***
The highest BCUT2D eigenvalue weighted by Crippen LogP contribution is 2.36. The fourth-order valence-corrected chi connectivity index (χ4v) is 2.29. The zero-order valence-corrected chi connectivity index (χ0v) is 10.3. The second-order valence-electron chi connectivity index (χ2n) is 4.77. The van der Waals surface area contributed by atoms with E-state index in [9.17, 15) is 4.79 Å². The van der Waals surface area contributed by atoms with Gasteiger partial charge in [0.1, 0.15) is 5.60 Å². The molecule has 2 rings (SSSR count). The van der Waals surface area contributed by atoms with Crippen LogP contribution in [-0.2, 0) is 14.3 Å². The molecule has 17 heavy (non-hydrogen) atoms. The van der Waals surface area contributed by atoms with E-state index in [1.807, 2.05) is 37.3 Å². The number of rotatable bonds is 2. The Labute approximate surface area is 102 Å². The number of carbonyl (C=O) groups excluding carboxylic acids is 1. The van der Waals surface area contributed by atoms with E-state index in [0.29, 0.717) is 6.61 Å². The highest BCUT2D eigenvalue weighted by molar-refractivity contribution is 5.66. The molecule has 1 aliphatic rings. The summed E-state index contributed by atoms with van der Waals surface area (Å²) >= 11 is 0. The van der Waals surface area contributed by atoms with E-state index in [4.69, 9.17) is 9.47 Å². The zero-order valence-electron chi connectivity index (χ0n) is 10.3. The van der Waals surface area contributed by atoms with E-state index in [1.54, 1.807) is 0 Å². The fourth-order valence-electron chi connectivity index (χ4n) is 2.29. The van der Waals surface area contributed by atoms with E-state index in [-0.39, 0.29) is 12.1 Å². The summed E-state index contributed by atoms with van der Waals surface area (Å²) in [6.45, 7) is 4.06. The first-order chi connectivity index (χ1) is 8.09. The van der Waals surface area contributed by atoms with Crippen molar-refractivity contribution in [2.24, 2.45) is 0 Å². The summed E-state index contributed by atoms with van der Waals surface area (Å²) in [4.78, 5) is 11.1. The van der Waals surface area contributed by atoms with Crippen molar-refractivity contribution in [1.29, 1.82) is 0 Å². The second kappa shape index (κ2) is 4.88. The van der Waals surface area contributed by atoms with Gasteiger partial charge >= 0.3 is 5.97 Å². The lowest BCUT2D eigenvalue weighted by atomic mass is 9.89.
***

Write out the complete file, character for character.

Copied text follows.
The highest BCUT2D eigenvalue weighted by Crippen LogP contribution is 2.36. The fourth-order valence-corrected chi connectivity index (χ4v) is 2.29. The zero-order valence-corrected chi connectivity index (χ0v) is 10.3. The second-order valence-electron chi connectivity index (χ2n) is 4.77. The van der Waals surface area contributed by atoms with E-state index in [9.17, 15) is 4.79 Å². The van der Waals surface area contributed by atoms with Gasteiger partial charge in [0.1, 0.15) is 5.60 Å². The molecule has 2 rings (SSSR count). The van der Waals surface area contributed by atoms with Crippen LogP contribution in [-0.2, 0) is 14.3 Å². The molecule has 17 heavy (non-hydrogen) atoms. The van der Waals surface area contributed by atoms with E-state index in [1.807, 2.05) is 37.3 Å². The number of rotatable bonds is 2. The Labute approximate surface area is 102 Å². The number of carbonyl (C=O) groups excluding carboxylic acids is 1. The van der Waals surface area contributed by atoms with E-state index in [0.29, 0.717) is 6.61 Å². The highest BCUT2D eigenvalue weighted by molar-refractivity contribution is 5.66. The molecule has 1 aliphatic rings. The summed E-state index contributed by atoms with van der Waals surface area (Å²) >= 11 is 0. The van der Waals surface area contributed by atoms with E-state index in [4.69, 9.17) is 9.47 Å². The zero-order valence-electron chi connectivity index (χ0n) is 10.3. The van der Waals surface area contributed by atoms with E-state index in [1.54, 1.807) is 0 Å². The fourth-order valence-electron chi connectivity index (χ4n) is 2.29. The van der Waals surface area contributed by atoms with E-state index in [-0.39, 0.29) is 12.1 Å². The summed E-state index contributed by atoms with van der Waals surface area (Å²) in [6.45, 7) is 4.06. The first-order chi connectivity index (χ1) is 8.09. The van der Waals surface area contributed by atoms with Crippen molar-refractivity contribution in [2.24, 2.45) is 0 Å². The summed E-state index contributed by atoms with van der Waals surface area (Å²) in [4.78, 5) is 11.1. The van der Waals surface area contributed by atoms with Crippen molar-refractivity contribution in [1.29, 1.82) is 0 Å². The second kappa shape index (κ2) is 4.88. The van der Waals surface area contributed by atoms with Gasteiger partial charge >= 0.3 is 5.97 Å². The lowest BCUT2D eigenvalue weighted by atomic mass is 9.89.